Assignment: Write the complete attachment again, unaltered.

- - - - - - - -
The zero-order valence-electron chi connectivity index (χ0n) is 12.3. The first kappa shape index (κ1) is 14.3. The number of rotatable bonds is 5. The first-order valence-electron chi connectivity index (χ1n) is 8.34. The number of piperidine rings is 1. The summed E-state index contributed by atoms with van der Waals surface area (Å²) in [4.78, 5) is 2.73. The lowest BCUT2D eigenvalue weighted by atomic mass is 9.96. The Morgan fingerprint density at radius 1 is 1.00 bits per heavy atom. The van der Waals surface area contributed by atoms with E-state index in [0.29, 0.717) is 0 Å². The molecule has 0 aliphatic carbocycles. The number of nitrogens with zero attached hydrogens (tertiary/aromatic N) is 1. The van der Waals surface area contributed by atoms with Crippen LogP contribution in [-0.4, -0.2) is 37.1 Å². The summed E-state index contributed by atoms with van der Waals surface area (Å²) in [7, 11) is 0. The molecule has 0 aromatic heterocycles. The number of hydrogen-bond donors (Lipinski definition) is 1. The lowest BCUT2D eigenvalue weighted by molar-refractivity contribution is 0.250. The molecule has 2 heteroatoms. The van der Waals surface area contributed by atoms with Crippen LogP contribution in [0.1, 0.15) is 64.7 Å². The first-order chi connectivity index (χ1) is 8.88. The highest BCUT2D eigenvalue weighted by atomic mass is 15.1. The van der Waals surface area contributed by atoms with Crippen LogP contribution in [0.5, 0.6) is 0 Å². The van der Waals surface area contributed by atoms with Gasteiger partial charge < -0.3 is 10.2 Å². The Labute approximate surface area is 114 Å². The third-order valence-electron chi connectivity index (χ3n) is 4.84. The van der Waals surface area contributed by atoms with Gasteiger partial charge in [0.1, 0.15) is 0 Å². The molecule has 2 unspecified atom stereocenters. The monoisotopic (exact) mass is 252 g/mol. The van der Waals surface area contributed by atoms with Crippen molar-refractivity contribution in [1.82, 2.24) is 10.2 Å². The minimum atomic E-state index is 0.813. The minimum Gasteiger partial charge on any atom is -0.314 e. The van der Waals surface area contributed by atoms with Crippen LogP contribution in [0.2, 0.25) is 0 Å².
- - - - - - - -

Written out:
The zero-order valence-electron chi connectivity index (χ0n) is 12.3. The first kappa shape index (κ1) is 14.3. The number of rotatable bonds is 5. The first-order valence-electron chi connectivity index (χ1n) is 8.34. The number of piperidine rings is 1. The summed E-state index contributed by atoms with van der Waals surface area (Å²) in [4.78, 5) is 2.73. The lowest BCUT2D eigenvalue weighted by atomic mass is 9.96. The Morgan fingerprint density at radius 1 is 1.00 bits per heavy atom. The van der Waals surface area contributed by atoms with E-state index in [0.29, 0.717) is 0 Å². The molecule has 0 aliphatic carbocycles. The number of nitrogens with zero attached hydrogens (tertiary/aromatic N) is 1. The van der Waals surface area contributed by atoms with Crippen LogP contribution in [-0.4, -0.2) is 37.1 Å². The summed E-state index contributed by atoms with van der Waals surface area (Å²) in [7, 11) is 0. The molecule has 0 aromatic heterocycles. The number of hydrogen-bond donors (Lipinski definition) is 1. The lowest BCUT2D eigenvalue weighted by molar-refractivity contribution is 0.250. The molecule has 2 heteroatoms. The van der Waals surface area contributed by atoms with Crippen LogP contribution in [0.1, 0.15) is 64.7 Å². The first-order chi connectivity index (χ1) is 8.88. The highest BCUT2D eigenvalue weighted by atomic mass is 15.1. The van der Waals surface area contributed by atoms with Crippen LogP contribution in [0.5, 0.6) is 0 Å². The van der Waals surface area contributed by atoms with Gasteiger partial charge < -0.3 is 10.2 Å². The Labute approximate surface area is 114 Å². The third-order valence-electron chi connectivity index (χ3n) is 4.84. The van der Waals surface area contributed by atoms with Gasteiger partial charge in [0.1, 0.15) is 0 Å². The molecule has 2 unspecified atom stereocenters. The monoisotopic (exact) mass is 252 g/mol. The van der Waals surface area contributed by atoms with Crippen molar-refractivity contribution in [1.82, 2.24) is 10.2 Å². The minimum atomic E-state index is 0.813. The minimum Gasteiger partial charge on any atom is -0.314 e. The van der Waals surface area contributed by atoms with Crippen LogP contribution in [0.2, 0.25) is 0 Å².